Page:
I have often been asked, how can an individual be expected to make a good decision whether an Attorney is competent for a client’s needs; if this legal ruling called an attorney / client privilege detracts from a potential client being able to request references? Since each Attorney can claim client confidentiality, which precludes him or her from giving references; unless that Attorney has been sued for malpractice, how do you, the client know if the Attorney is simply slightly below or above average in his legal handling of his caseload?
Asking an Attorney for his litigation record of wins/losses can help to improve the odds of hiring a competent Attorney, yet every potential client should couple that action with a public search record of that Attorney’s experience. With the world-wide web at our fingertips, it behooves every person seeking legal advice to not only question each Attorney you interview, but perform a public records search to ensure you have adequate information on an Attorney, before you put your legal issue into their hands.
These paradoxical questions are at the core of decision making skills that all Americans in-legal-need must be able to command. The need to ascertain the value of a lawyer’s ability to litigate is critical to your best bet to secure a winning verdict. When your financial future is on the line, how do you research an attorney’s capabilities?
Outside of going online to a general search engine to research an Attorney’s background in a specific state, which is scarce and fraught with potentially subjective and/or damaging comments from unhappy customers; what can you do to raise the stakes for finding a successful litigator? There are various solutions to finding a competent Attorney that has the experience in your legal issue and a history of litigating with a successful record.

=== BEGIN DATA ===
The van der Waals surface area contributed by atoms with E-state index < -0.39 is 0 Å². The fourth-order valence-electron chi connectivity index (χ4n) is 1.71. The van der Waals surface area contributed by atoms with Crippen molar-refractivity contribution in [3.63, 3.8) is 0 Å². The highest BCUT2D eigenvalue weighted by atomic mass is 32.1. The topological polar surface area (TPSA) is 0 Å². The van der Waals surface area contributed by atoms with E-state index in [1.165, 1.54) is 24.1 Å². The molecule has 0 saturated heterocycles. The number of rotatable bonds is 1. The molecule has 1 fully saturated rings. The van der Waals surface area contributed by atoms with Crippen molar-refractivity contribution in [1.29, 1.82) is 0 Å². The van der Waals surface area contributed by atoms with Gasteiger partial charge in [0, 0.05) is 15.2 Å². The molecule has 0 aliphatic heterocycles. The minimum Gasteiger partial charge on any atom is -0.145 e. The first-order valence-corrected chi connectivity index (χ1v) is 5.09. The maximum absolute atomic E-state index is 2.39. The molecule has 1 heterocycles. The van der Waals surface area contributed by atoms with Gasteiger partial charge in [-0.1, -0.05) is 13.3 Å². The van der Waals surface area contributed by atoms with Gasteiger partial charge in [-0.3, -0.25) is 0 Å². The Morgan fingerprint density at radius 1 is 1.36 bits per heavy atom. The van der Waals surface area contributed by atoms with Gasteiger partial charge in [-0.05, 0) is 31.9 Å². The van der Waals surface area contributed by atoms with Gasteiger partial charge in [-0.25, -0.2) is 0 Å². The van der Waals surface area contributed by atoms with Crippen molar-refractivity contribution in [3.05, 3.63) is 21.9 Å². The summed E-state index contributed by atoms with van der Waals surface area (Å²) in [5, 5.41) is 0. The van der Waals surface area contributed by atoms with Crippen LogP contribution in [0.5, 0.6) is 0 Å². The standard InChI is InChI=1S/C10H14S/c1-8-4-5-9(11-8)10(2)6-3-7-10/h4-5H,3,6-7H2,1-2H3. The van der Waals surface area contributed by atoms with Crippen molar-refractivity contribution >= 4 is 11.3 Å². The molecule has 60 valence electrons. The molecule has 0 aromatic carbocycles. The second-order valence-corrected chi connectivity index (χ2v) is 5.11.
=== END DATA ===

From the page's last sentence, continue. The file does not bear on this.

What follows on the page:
These solutions range from asking targeted questions to an Attorney in a phone interview, prior to setting up an appointment; to performing targeted research by going to your State’s Legal Bar Association online and performing a malpractice search. Also there are a wide variety of search engines which provide host companies that keep records of Attorneys with good client references, as well as records of Attorneys with poor client complaints.
We suggest you use a combination of techniques to manage the process of hiring your next Attorney.
Is it any less crucial than when you go to buy a home? Do you sign all the papers without asking questions about the legal ramifications of the documents from the Real Estate Agent? What if you had hired a less than competent Real Estate Agent and they had failed to review the documents to ensure that a fixed loan instead of a balloon payment structure was in the terms of your home purchase? Do you think you could claim malpractice against the Agent who failed to ensure your needs were met; or do you think a judge would ask you if you had protected your rights by careful review of the process?
A legal malpractice is just as hard to prove against an Attorney, unless a blatant claim of negligence on performance of legal services were established.
As a plaintiff, you must prove a breach of duty of the Attorney resulted in an injury or loss to you. Nominal damages, by itself is insufficient to prove your cause of action. You would have to prove the underlying case had merit and there was no judicial error on the part of the court, plus you would have to establish a significant loss of your rights. It is far easier to perform a little extra leg work before hiring an Attorney, than losing a lawsuit with merit and going through the crisis of legal malpractice.
For a more extensive guide on how to find a lawyer please make sure you visit our website and read the 5 Golden Rules.
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